Giving children the room to fail

OCTOBER 27, 2022

Giving children the room to fail

Despite optimum sunlight, water and nutrients, fruit trees planted in the Arizona desert biosphere didn’t bear fruit. Scientists later learned it was because there was no wind; there wasn’t resistance to strengthen its limbs. This is similar to when parents restrict children’s freedom and then expect them to know what to do once they turn 18.

“It’s why there’s so much struggle when they get to college. We haven’t been structurally and strategically expanding the space kids have control over as they were growing up,” explained best-selling author Hal Runkel at the 2021 Positive Parenting Summit online.

Runkel is also a registered conflict mediator and speaker who advocates for parenting with the end in mind. In his practice as a licensed marriage and family therapist, instead of values-driven parenting, he mostly sees the anxiety-driven variety that makes parents emotionally reactive hulks who threaten, “Don’t make me angry!”

Plot twist: parenting is not about kids, it’s about parents. “Kids will act their age. The challenge is how old are you going to act? It’s your job to manage that anxiety; otherwise, you can’t lead. Your number one job is not to make your kids feel safe; it’s to make them feel strong. And you can’t get strong without risking getting hurt,” he said.

A ship is safest in the harbor, but that’s not why we build ships. Runkel said he would rather be late for work than scream kids into submission. He considers neglecting something you want most for something you want now a parenting fail.

For instance, you want a relationship with your children as they become teens and adults, for them to see you as a mentor. But what you want right now is for them to shut up and do as they’re told. Your voice and authority can “get things done,” but it will cost you the relationship you want the most.

“If all I’ve done is make them scared of me because I wanted them to behave, what happens when they’re no longer scared of me? They’re not going to listen to me. If they’re afraid of me, they won’t talk to me,” said Runkel.

Say you have a teen who lies repeatedly. While your natural reaction is to get mad, it does not help Pinocchio focus on his behavior. We don’t want him to think about us; we want him to think about him.

Taking responsibility

Runkel noted that we call our child’s messy room theirs, but we tell them to keep it how we want it (clean, no food, etc.). As for homework, whose is it? He wondered why parents ask or remind their kids if it’s done, because each time we take responsibility for another, we take responsibility for them. Then when our kids say, “Well, you didn’t tell me to do it,” we’re pissed.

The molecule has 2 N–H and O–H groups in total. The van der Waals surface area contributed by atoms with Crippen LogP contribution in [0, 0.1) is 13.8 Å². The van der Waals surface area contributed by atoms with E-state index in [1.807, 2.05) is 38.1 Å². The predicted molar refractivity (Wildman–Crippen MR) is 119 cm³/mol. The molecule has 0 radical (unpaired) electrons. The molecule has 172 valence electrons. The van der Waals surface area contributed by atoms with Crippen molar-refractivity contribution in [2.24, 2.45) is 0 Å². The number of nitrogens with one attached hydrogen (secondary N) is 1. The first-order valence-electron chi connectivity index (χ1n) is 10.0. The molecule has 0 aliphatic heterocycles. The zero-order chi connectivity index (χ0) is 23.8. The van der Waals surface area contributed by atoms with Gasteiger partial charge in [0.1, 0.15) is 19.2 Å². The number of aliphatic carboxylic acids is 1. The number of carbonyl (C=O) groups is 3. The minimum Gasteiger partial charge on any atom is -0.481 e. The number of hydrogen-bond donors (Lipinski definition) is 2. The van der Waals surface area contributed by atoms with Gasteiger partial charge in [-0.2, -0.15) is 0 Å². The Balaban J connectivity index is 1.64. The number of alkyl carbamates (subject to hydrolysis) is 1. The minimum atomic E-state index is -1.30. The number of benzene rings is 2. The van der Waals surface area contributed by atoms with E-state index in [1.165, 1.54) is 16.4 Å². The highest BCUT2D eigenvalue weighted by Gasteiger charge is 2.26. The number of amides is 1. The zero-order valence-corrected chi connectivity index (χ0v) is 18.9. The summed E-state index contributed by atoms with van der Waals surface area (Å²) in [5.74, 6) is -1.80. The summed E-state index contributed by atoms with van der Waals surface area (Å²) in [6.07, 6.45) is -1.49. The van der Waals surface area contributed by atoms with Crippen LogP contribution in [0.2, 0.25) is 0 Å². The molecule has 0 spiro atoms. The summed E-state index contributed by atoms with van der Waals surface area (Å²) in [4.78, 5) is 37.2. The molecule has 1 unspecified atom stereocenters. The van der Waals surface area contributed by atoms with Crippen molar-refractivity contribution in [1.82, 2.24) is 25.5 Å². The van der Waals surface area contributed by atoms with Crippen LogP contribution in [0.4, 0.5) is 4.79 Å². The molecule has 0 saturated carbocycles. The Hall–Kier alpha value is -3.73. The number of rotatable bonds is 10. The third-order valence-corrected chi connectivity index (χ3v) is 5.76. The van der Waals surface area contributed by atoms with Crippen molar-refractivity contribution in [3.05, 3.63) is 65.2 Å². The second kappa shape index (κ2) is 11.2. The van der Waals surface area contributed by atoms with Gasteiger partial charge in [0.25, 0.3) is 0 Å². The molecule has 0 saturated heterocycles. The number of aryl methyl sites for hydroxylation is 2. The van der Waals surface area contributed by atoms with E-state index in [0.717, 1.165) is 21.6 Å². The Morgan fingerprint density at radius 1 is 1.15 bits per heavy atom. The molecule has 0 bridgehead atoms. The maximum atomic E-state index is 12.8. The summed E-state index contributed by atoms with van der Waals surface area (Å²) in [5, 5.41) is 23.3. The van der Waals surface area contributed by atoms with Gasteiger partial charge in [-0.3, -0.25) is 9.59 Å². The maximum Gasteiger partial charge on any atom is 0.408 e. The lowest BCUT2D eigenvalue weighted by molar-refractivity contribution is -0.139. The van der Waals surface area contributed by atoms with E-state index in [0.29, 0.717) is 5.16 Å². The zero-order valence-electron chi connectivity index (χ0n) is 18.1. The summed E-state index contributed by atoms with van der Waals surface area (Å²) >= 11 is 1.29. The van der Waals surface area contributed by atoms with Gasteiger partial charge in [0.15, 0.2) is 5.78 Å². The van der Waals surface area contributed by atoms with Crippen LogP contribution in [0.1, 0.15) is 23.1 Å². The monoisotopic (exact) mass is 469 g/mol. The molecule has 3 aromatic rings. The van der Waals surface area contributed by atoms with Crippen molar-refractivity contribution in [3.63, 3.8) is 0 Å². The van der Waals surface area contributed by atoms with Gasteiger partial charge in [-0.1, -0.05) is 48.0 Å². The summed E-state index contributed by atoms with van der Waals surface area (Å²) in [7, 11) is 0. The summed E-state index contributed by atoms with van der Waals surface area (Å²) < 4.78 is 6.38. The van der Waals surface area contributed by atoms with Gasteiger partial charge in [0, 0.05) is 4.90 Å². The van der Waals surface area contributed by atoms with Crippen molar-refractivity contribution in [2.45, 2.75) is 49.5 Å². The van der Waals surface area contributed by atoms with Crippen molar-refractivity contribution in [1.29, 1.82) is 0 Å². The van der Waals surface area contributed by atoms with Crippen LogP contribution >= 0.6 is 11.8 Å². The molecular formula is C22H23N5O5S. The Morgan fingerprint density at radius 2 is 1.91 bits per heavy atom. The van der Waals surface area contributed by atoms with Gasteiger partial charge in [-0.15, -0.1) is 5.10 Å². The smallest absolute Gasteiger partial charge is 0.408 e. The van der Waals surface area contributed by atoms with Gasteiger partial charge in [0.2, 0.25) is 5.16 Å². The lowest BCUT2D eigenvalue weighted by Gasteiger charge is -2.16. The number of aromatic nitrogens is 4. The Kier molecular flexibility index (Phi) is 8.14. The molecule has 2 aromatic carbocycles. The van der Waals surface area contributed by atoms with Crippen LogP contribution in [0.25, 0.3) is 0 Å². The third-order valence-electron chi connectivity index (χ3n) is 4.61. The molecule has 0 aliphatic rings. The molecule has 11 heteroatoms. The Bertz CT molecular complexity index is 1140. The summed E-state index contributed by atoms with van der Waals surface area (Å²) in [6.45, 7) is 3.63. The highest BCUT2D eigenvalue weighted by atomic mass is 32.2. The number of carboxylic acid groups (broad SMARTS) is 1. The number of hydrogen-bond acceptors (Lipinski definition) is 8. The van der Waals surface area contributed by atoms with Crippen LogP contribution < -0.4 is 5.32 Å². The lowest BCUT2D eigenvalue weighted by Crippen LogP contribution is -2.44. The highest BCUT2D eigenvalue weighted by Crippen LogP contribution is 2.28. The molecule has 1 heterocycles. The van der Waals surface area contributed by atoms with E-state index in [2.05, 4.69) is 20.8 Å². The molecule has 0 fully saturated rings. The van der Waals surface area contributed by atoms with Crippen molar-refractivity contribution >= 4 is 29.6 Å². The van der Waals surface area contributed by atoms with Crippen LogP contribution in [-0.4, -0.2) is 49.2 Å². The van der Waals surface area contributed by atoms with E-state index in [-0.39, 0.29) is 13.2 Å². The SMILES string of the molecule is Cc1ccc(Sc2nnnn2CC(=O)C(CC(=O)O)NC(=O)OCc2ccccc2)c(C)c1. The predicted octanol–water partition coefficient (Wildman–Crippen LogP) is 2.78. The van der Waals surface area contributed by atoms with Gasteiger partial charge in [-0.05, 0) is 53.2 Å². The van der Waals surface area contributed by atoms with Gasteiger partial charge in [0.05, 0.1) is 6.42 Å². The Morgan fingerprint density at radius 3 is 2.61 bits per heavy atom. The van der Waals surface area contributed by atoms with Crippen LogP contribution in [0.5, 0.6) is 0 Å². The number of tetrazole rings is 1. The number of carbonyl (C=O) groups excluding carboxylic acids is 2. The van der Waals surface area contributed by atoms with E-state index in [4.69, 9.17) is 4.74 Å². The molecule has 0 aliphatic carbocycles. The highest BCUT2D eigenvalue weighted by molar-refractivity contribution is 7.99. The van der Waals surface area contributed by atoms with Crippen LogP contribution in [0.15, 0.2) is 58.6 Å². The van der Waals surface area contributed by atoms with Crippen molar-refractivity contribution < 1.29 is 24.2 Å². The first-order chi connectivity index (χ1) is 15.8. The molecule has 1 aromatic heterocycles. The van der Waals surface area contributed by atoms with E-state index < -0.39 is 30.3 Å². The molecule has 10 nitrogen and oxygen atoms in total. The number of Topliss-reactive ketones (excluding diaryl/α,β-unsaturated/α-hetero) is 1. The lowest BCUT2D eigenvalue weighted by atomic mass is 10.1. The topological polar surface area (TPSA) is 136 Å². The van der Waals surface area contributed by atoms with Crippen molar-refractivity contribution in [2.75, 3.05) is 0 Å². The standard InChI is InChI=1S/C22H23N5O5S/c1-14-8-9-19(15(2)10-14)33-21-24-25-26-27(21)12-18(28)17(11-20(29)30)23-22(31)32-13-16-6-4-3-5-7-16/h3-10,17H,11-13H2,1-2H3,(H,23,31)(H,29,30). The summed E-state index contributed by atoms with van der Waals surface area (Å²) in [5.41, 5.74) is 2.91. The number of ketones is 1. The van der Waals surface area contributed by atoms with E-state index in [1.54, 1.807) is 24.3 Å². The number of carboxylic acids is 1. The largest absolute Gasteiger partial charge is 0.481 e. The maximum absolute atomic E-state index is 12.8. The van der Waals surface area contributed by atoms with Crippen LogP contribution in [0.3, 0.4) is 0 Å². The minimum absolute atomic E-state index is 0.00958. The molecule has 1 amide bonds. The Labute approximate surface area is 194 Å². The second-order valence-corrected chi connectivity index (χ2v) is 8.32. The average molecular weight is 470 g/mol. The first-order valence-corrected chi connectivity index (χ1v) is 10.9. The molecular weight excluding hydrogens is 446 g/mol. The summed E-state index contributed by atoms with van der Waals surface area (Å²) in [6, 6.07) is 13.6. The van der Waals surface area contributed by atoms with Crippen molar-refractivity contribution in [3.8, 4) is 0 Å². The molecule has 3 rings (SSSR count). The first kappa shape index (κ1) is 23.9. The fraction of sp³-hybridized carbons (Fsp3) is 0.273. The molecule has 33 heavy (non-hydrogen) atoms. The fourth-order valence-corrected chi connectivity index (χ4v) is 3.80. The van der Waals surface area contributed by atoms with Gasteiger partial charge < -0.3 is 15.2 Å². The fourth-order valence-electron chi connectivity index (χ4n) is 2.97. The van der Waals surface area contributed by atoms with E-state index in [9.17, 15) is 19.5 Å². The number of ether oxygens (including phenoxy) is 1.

He sees this happen all the time in his practice. Families go on holiday and expect kids to wake up ready for school. “Start them on a bedtime routine at least a week and a half before school starts. That’s your responsibility to them. Make sure they have their school supplies to do their homework,” said Runkel.

But let them feel the dread of having to do their homework. If you’re having dinner out, they can’t do it there, so the only time to get it done is now. But if they argue that they don’t want to do it, allow it. Otherwise, it’s like giving them money and telling them what to buy.

It doesn’t mean absolute neglect. Runkel said that having an allowance gives children a sense of agency and power, with lessons to learn. Agree that up to a certain amount, they don’t need your permission on what to buy. Beyond that, recognize that it’s still their money, so it’s still their decision, but that they consult you about it and wait 24 hours. If he uses his Steam wallet on a game that turns out to be lame, he will already regret it. An “I told you so” from his folks isn’t necessary; he’s already learned his lesson.

Runkel added that consequences don’t change children’s behavior; you will still be taking responsibility for them if you have that ‘magic bullet consequence mindset.’ “So you take away their toy or privilege till they say, ‘Fine, I don’t care.’ And then what? They know we’re trying to control them and don’t want to give us the satisfaction,” he said.

Natural consequences

We need to be able to communicate that we love our children but that we will not save them from the natural consequences of their choices. Our job is not to protect them from the world but to prepare them for it.

Kuya finding it irresistible to annoy bunso? Remind him, “What do you think will happen after that?” Help him understand that what he does next is not up to you, it’s up to him.

Our words must align with our attitude, as our tone is our message. Runkel stressed that we have to say what we mean, mean what we say and follow through, calmly. Be consistent in every situation, as giving in is tantamount to a broken promise.

Consequences can affect others, too; it’s part of living in a society. Point out to your kid that when she chose not to get ready on time, everyone was late. People can get upset with her. Let her know that her being late made people feel unimportant.

Are you still waking up your teen for school? Teach them to set an alarm. Summit host Sumitha Bhandarkar challenged the audience to think of two things that we do for our kids that they should be doing for themselves, and to stop doing it. She said that if it’s their responsibility to feed the dog but when they don’t, you do it instead, we are teaching them not to believe anything we say and it’s lying to them about the way the world works. —Contributed INQ

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